License Your Work

When using an open license, you retain the copyright to your original work but give permission to others to copy and distribute your materials, provided they give you credit — and only on the conditions you specify. Whether you're creating a presentation, video, website, or software there are easy ways to add a license for these different formats.

Add the License

Once you choose a license, the next step is to display this license on your materials. Doing this ensures that people who use your material know how they can make use of it by easily following the terms specified in your selected license. The best method of showing your license varies by content type. Below are links to best practices for various types of media.

Creative Commons Licenses and Copyright

By default, you hold the copyright for any presentation, video, website, or software that you create. You don’t need to register or include a © symbol, copyright happens at the point of creation. Copyright is "all rights reserved," which means if someone wants to download or copy documents or other content from the material, they can’t distribute that content to anyone else without the expressed permission of the copyright holder. Creative Commons licenses allow the copyright holder to change “all rights reserved” to “some rights reserved.” The copyright holder retains copyright, but clearly identifies conditions under which the general public may use the content.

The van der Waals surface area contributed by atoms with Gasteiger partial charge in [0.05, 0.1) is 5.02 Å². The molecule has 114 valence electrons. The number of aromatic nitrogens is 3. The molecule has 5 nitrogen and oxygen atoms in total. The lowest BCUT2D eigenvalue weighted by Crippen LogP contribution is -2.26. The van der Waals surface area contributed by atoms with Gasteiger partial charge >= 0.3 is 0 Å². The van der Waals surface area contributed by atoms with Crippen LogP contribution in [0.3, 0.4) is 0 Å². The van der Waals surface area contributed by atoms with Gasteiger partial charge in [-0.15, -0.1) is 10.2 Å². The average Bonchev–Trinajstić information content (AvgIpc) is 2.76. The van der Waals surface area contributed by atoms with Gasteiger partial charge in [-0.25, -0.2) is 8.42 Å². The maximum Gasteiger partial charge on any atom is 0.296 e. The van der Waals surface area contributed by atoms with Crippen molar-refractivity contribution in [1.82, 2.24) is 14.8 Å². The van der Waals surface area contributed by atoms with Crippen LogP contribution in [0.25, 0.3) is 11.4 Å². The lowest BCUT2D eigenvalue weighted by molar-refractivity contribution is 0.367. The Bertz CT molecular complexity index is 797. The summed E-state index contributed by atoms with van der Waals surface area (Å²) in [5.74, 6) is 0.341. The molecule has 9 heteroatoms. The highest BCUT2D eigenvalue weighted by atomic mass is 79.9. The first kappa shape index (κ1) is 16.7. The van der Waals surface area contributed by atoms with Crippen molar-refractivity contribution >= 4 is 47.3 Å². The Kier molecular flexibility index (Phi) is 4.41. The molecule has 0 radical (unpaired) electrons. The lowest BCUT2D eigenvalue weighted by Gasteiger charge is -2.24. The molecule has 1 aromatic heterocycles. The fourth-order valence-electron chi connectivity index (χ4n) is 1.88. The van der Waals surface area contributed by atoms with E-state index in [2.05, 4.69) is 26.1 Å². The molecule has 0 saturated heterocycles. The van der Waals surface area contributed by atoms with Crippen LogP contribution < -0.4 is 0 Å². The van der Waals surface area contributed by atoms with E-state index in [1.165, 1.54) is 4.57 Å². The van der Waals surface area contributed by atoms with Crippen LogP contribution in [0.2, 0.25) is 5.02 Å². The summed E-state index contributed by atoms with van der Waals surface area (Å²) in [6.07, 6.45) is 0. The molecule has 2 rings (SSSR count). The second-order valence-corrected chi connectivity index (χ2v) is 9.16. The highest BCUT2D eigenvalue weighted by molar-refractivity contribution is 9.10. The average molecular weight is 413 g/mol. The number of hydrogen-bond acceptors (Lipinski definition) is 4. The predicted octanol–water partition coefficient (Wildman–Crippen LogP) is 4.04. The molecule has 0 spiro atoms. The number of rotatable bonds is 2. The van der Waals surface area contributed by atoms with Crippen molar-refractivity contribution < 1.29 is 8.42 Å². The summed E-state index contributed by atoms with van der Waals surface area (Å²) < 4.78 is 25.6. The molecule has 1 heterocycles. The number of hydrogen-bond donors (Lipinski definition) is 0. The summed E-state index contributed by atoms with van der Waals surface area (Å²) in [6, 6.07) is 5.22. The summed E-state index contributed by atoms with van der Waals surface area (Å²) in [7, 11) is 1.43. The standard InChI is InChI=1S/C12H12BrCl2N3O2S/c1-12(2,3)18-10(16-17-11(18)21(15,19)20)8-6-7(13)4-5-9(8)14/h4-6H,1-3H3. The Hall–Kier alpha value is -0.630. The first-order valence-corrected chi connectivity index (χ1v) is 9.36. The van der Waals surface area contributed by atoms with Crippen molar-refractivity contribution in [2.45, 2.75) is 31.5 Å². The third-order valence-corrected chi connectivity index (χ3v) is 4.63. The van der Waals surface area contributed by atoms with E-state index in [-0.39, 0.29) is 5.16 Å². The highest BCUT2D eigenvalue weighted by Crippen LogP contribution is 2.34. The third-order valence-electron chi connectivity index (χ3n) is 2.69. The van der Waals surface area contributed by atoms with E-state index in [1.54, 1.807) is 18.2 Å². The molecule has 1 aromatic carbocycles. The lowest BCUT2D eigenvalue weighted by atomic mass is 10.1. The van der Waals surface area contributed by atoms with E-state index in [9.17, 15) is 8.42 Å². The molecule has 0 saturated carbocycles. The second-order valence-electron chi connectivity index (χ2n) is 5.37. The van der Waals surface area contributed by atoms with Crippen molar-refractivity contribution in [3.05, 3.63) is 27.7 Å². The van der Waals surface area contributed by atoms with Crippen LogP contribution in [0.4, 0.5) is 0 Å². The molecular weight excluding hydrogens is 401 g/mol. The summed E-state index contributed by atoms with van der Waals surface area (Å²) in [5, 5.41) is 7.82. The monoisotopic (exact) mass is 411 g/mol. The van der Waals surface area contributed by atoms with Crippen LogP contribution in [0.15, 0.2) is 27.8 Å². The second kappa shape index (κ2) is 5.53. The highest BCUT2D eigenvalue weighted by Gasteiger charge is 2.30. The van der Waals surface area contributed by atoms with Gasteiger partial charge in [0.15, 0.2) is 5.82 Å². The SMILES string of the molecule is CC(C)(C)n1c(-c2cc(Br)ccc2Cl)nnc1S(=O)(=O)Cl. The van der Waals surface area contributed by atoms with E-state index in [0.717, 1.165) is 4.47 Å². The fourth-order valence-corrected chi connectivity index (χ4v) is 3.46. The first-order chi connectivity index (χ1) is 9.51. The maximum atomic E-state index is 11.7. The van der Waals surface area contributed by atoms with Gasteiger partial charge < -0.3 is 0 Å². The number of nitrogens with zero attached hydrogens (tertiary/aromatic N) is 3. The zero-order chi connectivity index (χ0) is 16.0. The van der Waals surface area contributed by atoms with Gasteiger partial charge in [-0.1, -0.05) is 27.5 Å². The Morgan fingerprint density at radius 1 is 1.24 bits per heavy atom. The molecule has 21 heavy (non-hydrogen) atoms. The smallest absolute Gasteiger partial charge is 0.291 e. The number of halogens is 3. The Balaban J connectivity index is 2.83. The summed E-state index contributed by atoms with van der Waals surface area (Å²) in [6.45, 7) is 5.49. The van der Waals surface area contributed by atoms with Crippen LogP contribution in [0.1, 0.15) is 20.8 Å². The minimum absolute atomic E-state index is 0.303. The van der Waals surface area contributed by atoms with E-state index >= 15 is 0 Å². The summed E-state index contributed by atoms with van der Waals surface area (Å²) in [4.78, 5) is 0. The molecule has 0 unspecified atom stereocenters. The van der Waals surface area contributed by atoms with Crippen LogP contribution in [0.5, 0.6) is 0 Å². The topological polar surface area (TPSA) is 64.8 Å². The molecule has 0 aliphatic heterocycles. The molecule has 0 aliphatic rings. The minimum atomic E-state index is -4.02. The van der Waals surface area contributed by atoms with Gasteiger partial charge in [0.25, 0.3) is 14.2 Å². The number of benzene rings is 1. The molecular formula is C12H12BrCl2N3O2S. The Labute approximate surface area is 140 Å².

For Presentations, Documents, Multimedia, or Websites

If you want to license media you've created such as a presentation, video, or website, the Open.Michigan team recommends using one of the licenses provided by Creative Commons (CC). There are several CC licenses to choose from, including:
If you want to license media you've created such as a presentation, video, or website, the Open.Michigan team recommends using one of the licenses provided by Creative Commons (CC). There are several CC licenses to choose from, including: